Investors don't have to take on huge risks to achieve market-beating returns. If you buy stakes in strong companies with sustainable competitive advantages and give those positions some time to grow, even relatively modest investments can turn into much larger sums.
As just one example, Alphabet was already a well-established industry leader 10 years ago, but if you had bought shares then and held onto them, you would have more than quintupled your money. If you're looking for that kind of performance today, these two stocks are no-brainers to buy right now and hold for the long term.
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How do you follow up an act like spearheading the global e-commerce revolution? For Amazon (NASDAQ: AMZN), the answer was with a pioneering push into the world of cloud services that ultimately paved way for much of the modern internet as we know it. From there, the company has used its development strengths and vast resources to build a fast-growing digital advertising business.
Perhaps better than any other company out there, Amazon has demonstrated an ability to identify, create, and propel influential growth trends and synergistic opportunities. Between its e-commerce and cloud services businesses and its rapidly growing digital ads ventures, the tech giant already has strong growth engines to propel it through the next decade and beyond. However, it's hardly sitting back and resting on these laurels.
Take the company's recently unveiled Astro robot as an example. The $999 home-monitoring and management device may or may not get much traction in the consumer market, but Amazon is already positioning itself as a leader in the consumer robotics space, and it's likely thinking about the long game. The Alexa voice operating system used by its Echo smart speakers is integrated with Astro, and Amazon will almost certainly continue using speech command and machine vision data gathered by the new robot and subsequent releases to help drive new product innovations and iterations.
Amazon's stock price has surged by approximately 1,350% over the last decade, and a single share currently goes for roughly $3,400. However, most trading platforms now offer the opportunity to purchase fractional shares, so investors can take a flexible approach, dipping their toes in the water without committing to initial positions quite that large.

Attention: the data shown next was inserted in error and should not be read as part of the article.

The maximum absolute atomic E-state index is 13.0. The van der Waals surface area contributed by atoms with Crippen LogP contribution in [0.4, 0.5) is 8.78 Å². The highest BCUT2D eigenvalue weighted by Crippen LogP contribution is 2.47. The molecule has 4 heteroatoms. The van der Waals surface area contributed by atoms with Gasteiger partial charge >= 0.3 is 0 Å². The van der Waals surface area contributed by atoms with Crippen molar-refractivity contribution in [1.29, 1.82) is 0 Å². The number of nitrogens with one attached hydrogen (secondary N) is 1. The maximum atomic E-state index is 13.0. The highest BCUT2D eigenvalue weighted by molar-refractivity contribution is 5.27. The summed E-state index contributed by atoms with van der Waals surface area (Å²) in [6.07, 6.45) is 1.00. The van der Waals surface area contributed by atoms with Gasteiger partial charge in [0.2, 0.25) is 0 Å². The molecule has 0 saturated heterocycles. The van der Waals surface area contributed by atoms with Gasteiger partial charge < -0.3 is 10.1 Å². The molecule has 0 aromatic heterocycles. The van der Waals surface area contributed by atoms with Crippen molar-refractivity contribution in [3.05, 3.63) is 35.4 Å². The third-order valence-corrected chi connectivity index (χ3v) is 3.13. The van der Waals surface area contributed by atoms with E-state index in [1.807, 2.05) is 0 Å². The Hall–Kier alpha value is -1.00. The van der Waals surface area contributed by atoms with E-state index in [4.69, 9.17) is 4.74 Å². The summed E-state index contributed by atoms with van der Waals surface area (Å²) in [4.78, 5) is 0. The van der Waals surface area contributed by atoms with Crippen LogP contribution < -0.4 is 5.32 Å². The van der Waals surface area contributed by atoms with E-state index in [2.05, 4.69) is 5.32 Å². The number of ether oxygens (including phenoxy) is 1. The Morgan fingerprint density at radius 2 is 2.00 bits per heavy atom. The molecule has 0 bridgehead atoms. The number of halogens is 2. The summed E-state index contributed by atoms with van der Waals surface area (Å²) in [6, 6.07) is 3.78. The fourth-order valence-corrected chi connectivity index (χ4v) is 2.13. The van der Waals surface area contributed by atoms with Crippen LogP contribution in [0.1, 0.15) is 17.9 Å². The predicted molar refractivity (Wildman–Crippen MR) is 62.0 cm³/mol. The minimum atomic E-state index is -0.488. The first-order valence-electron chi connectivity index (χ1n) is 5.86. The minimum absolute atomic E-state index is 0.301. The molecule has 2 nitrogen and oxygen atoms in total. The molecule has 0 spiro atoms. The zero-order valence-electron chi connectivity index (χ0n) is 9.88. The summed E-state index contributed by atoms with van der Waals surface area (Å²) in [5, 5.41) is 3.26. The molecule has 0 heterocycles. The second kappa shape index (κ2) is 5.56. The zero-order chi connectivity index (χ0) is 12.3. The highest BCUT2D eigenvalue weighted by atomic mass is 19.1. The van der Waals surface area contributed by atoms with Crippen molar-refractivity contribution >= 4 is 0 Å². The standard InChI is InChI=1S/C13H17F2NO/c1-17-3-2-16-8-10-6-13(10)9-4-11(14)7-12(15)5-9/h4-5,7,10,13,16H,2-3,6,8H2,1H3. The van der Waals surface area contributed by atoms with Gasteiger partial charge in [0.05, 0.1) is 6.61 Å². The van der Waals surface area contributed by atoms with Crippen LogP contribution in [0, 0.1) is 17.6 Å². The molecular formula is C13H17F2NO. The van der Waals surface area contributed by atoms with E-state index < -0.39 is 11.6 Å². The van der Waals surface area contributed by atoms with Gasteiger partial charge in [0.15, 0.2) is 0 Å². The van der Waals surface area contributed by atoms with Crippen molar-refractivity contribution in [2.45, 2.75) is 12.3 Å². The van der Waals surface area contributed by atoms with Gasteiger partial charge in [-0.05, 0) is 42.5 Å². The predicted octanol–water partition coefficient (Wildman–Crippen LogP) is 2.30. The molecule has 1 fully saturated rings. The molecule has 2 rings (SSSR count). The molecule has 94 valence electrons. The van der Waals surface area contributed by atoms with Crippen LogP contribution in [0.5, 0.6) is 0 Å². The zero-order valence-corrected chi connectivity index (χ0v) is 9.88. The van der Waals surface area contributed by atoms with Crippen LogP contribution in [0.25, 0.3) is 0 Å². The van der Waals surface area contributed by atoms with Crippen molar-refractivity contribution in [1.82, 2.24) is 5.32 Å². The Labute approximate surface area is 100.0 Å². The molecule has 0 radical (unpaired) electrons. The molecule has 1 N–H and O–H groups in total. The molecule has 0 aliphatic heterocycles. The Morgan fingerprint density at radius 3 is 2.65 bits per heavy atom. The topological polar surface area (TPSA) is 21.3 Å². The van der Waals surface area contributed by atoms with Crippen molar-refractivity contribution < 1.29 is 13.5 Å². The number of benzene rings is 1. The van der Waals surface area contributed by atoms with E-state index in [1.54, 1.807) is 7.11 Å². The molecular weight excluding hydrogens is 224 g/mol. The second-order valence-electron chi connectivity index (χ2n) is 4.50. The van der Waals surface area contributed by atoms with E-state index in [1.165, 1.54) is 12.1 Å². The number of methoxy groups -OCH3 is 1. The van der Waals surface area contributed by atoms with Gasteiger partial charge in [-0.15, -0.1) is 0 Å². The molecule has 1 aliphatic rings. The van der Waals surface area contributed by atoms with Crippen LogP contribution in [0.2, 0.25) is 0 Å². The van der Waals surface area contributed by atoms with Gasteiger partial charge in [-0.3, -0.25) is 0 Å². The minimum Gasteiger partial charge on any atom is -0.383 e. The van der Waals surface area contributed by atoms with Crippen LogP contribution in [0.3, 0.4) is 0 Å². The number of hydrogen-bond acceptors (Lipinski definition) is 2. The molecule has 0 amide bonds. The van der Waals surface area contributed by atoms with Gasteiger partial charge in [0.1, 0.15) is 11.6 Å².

MercadoLibre (NASDAQ: MELI) is an e-commerce player that's sometimes referred to as "the Amazon of Latin America." In addition to its online retail marketplace and services, the Argentina-based company is also a leader in the territory's fast-growing digital payments market, and it's poised to continue capitalizing on some powerful growth trends.
MercadoLibre stock has delivered stellar returns over the last decade, but its trek higher has been temporarily derailed across 2021's trading. Shares trade down roughly 5.5% year to date and 21.5% from their 52-week high, but there's a good chance that the stock will eventually bounce back and go on to reach new heights.
Political tensions and relatively high inflation in Brazil and other Latin American countries have led to turbulent trading for companies with substantial exposure to the market, and broader volatility for growth-dependent tech stocks hasn't done the company's valuation any favors either. However, MercadoLibre's long-term outlook continues to look very attractive.
The e-commerce and fintech company is growing sales and bringing new users on board its platforms at explosive clips. Unique active users across the company's services climbed roughly 47% year over year last quarter to reach 75.9 million, and the combination of user additions and strong engagement helped the company's sales hit $1.7 billion -- up 102.6% compared to the prior-year period.
In addition to 46.1% growth for gross merchandise volume on the company's online retail marketplace on a currency-adjusted basis, total payment volume for its Mercado Pago platform surged 72.2% in the second quarter. MercadoLibre's stock performance may not have been terribly impressive as of late, but its business performance certainly has been.
For patient investors seeking market-crushing growth potential, the company continues to offer a very attractive risk-reward dynamic. The e-commerce and digital payments services markets still have huge room for growth in Latin America, and MercadoLibre's leading position in these industries and strength at their intersection put the company in a good position to continue serving up big wins for shareholders.
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John Mackey, CEO of Whole Foods Market, an Amazon subsidiary, is a member of The Motley Fool's board of directors. Suzanne Frey, an executive at Alphabet, is a member of The Motley Fool's board of directors. Keith Noonan has no position in any of the stocks mentioned. The Motley Fool owns shares of and recommends Alphabet (A shares), Alphabet (C shares), Amazon, and MercadoLibre. The Motley Fool recommends the following options: long January 2022 $1,920 calls on Amazon and short January 2022 $1,940 calls on Amazon. The Motley Fool has a disclosure policy.
The views and opinions expressed herein are the views and opinions of the author and do not necessarily reflect those of Nasdaq, Inc.